Low-GI Diet Does Not Limit Variety or Food Quality

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By: Jan Chait

Children with type 1 diabetes who followed a low glycemic index (low-GI) diet for one year ate approximately the same amount of macronutrients and variety of foods as a group that followed the traditional carbohydrate-exchange diet, say researchers in Australia.

The researchers studied the food intake of 104 children between the ages of 8 and 13 to determine the practicality of a low-GI diet. The children were randomly assigned to follow either a low-GI diet or the standard exchange diet.

At the one-year mark, the researchers noted no differences between the two groups in their intake of dietary fat, carbohydrate, protein, total sugars or fiber. Nor did the average number of carbohydrate foods per day differ. Children who ate foods ranked lowest on the GI index ate less carbohydrate in the form of potatoes or white bread, but more in dairy-based foods and whole-grain breads, compared to children who ate foods ranked in the highest levels of the index.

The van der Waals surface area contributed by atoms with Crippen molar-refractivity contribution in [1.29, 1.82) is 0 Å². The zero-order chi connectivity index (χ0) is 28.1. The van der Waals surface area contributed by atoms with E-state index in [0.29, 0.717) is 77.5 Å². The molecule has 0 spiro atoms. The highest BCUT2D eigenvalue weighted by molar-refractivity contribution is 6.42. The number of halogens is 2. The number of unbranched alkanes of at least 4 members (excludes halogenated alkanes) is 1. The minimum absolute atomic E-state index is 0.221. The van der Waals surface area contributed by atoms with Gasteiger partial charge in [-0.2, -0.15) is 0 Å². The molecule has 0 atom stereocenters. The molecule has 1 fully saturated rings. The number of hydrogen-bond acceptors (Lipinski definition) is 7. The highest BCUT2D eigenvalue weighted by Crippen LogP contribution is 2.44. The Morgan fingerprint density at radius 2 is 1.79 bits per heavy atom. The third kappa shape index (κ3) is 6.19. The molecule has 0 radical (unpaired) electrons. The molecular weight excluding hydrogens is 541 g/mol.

The glycemic index is a numerical ranking of foods based on how those foods affect blood glucose. Pure glucose is ranked 100 on the glycemic index. Low GI foods, which are said to break down more slowly in digestion, rank from 1 to 55 on the scale.

—American Journal of Clinical Nutrition, January 2003

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